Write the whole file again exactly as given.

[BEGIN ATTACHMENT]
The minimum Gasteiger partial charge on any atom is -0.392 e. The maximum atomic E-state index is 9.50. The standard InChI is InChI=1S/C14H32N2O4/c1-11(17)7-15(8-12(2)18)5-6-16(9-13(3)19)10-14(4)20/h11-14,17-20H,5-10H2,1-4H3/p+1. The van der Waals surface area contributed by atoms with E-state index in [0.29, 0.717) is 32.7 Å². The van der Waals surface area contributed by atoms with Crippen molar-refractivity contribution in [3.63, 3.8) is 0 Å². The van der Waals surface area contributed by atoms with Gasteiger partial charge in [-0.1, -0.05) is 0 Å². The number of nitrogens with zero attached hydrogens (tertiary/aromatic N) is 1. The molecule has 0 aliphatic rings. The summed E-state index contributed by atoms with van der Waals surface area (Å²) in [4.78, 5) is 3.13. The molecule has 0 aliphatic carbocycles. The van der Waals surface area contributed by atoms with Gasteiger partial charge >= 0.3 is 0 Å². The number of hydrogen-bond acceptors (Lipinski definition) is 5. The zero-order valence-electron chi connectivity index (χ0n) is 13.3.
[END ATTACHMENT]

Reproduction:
The minimum Gasteiger partial charge on any atom is -0.392 e. The maximum atomic E-state index is 9.50. The standard InChI is InChI=1S/C14H32N2O4/c1-11(17)7-15(8-12(2)18)5-6-16(9-13(3)19)10-14(4)20/h11-14,17-20H,5-10H2,1-4H3/p+1. The van der Waals surface area contributed by atoms with E-state index in [0.29, 0.717) is 32.7 Å². The van der Waals surface area contributed by atoms with Crippen molar-refractivity contribution in [3.63, 3.8) is 0 Å². The van der Waals surface area contributed by atoms with Gasteiger partial charge in [-0.1, -0.05) is 0 Å². The number of nitrogens with zero attached hydrogens (tertiary/aromatic N) is 1. The molecule has 0 aliphatic rings. The summed E-state index contributed by atoms with van der Waals surface area (Å²) in [4.78, 5) is 3.13. The molecule has 0 aliphatic carbocycles. The van der Waals surface area contributed by atoms with Gasteiger partial charge >= 0.3 is 0 Å². The number of hydrogen-bond acceptors (Lipinski definition) is 5. The zero-order valence-electron chi connectivity index (χ0n) is 13.3.